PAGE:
As I’ve passed through the one-year anniversary of writing columns here at Colorado Politics, it’s possible you may have noticed my brain thinks about things a bit differently than most people (Ed: oh, we’ve noticed). As a proud polymath, I find just about everything interesting and I want to write about lots and lots of different things (Ed: again, we’ve noticed).

Like gold mines.

Many years ago, when I was still in high school, I went on a backpacking trip in Michigan’s Upper Peninsula. On that trip, we stopped at an abandoned mine, which was filled with cold water. Our guide told us that the water that had filled the mine was some of the purest water on the planet. I filed that bit of trivia away until this morning. But with reading a Colorado Politics story, memories of mine water came flooding back (flooding, get it? Water joke!).

It seems the good folks in Aurora have signed a deal to extract (mine?) fresh water from a flooded and abandoned gold mine, the London Mine, outside Alma. That’s about 100 miles away from Aurora, so the water will be well travelled. Mine water is a good source of clean water, assuming it wasn’t a uranium mine I’m thinking, so the city leaders in Aurora are doing a good job thinking about water sources for the future.

Water awareness is becoming increasingly important, not just for desert cities like Las Vegas, but more and more for, well, everyone in Colorado. And while finding water in mines and other unusual places is helpful, there is a very significant problem facing Colorado and the American West that we, as citizens of the region, must demand our leaders address. To complicate matters, the policies and laws required to properly address the coming water crisis will directly impact what many westerners feel are their fundamental rights and freedoms.

Not long ago, I wrote about a water issue — a free well — and the impact of closing a decades-old source of free water to ranchers and others. Today, we should urge our newly elected lawmakers, both in Denver and in D.C., to directly address the much larger water issue we face — the decline in the Ogallala Aquifer.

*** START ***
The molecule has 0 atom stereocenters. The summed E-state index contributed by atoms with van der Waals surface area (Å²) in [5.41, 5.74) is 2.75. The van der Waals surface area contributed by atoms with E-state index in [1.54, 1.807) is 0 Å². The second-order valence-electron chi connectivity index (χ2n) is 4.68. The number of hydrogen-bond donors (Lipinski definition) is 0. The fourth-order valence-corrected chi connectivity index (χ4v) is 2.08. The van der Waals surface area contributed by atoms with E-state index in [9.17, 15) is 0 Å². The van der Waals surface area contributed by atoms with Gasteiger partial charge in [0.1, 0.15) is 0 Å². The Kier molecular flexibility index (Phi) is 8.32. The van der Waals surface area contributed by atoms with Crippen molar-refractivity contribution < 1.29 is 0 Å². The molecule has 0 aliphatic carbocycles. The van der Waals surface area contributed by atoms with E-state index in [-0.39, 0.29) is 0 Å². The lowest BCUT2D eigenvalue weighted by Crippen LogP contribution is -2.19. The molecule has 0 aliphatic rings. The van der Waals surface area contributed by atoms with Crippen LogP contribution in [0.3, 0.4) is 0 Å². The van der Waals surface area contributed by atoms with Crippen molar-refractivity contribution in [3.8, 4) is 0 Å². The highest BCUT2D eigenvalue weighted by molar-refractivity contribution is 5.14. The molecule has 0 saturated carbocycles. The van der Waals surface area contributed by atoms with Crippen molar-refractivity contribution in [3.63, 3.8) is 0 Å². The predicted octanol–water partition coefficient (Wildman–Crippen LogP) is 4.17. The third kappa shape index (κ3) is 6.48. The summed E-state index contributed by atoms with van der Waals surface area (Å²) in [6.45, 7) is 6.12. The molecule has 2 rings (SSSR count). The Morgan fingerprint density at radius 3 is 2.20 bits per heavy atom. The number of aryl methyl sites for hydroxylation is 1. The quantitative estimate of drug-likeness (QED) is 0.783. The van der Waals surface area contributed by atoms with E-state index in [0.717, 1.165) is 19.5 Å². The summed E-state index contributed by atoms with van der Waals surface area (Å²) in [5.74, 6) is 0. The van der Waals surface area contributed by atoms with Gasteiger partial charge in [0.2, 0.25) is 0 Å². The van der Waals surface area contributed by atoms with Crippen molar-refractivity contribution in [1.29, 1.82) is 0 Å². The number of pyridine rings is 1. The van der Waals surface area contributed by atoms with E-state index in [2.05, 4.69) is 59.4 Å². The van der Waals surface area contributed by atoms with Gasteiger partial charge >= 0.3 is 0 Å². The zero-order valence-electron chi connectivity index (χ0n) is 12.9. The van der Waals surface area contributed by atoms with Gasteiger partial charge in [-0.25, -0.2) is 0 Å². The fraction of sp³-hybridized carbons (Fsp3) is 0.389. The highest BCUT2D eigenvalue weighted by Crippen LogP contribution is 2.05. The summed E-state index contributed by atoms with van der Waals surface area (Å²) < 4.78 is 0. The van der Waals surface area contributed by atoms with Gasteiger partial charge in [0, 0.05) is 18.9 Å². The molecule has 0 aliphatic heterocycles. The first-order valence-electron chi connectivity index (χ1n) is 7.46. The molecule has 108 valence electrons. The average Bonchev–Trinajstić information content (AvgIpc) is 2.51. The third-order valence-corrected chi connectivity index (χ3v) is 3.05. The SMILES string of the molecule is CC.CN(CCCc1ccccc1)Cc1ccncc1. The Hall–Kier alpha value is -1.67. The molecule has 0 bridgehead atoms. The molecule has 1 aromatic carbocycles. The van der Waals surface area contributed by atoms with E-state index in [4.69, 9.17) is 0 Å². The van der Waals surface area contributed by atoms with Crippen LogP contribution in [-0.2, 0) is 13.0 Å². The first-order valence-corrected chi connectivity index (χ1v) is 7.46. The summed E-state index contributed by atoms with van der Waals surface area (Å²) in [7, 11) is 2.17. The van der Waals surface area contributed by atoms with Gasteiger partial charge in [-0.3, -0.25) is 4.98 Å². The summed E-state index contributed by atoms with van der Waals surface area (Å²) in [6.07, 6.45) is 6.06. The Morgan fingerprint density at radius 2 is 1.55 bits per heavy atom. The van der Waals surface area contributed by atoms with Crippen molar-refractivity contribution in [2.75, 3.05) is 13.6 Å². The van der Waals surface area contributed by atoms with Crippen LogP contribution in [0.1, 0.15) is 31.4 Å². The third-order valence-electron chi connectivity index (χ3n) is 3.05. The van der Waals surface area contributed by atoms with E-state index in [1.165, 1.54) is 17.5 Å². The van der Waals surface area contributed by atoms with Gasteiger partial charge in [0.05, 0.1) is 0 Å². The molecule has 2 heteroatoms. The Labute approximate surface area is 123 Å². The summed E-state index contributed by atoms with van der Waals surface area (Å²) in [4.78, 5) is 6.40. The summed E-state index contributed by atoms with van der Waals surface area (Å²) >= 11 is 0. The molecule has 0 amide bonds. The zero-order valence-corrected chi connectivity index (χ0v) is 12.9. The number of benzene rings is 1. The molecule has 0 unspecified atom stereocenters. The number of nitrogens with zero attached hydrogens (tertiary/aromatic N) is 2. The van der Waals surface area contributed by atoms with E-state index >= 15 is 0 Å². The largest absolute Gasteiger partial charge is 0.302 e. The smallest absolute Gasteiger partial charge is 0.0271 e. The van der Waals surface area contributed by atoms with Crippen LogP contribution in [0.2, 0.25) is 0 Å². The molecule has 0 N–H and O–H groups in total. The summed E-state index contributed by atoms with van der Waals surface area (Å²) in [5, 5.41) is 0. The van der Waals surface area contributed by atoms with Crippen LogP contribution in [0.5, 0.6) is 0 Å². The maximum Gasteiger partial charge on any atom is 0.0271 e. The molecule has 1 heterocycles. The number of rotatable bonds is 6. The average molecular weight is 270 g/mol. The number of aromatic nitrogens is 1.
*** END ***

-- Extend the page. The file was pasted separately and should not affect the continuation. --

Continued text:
If you haven’t googled the OA, I suggest you do so. The OA is a massive and ancient water source, underlying eight states in the West, that supplies water to roughly $35B worth of crops annually. A 2017 study by the U.S. Geological Survey contains very worrisome – if not dire – information about our future. The problem is that we have been extracting water from the aquifer at a rate much higher than nature can replace it. Thus, the level of the OA has dropped twice as fast in the six years preceding the study as it did in the sixty years prior. Old family wells on farms and ranches are going dry, and the threat to agriculture is increasingly real for many, many people dependent on water for their incomes, to say nothing of their lives.

Way back when I was on active duty, I often submitted suggestion forms on environmental topics. The DOD’s suggestion program is a good one, and people who submit approved suggestions can sometimes share in the cost savings that result. Therefore, I was moderately excited about submitting a form on reducing water use on the Air Force Academy, where I worked and lived. I calculated the water costs of irrigating the roughly 1,200 service-member homes on base, as well as the medians of the roads, parks, and more. I estimated that the Air Force could save up to $180,000 per year by switching to indigenous grasses and plants that required little or no watering. I was thinking about how to spend my near-certain booty when I got my suggestion form back, stamped “disapproved.” The single sentence explaining the denial, read simply “of all our utility bills, water is the lowest.” Sigh…

I thought of that rejection this morning when I read about the gold mine water headed for Aurora. While I admire the cleverness of Aurora’s city planners, I can’t help but think that gold mine water (which would be a good name for a band) is at best a temporary stop gap measure. We don’t think about water enough, and that’s dangerous. As our new state leadership takes office, I hope they will remember the importance of water, but more importantly, the urgent need to address our looming water crisis directly and aggressively.

Hal Bidlack is a retired professor of political science and a retired Air Force lieutenant colonel who taught more than 17 years at the U.S. Air Force Academy in Colorado Springs.

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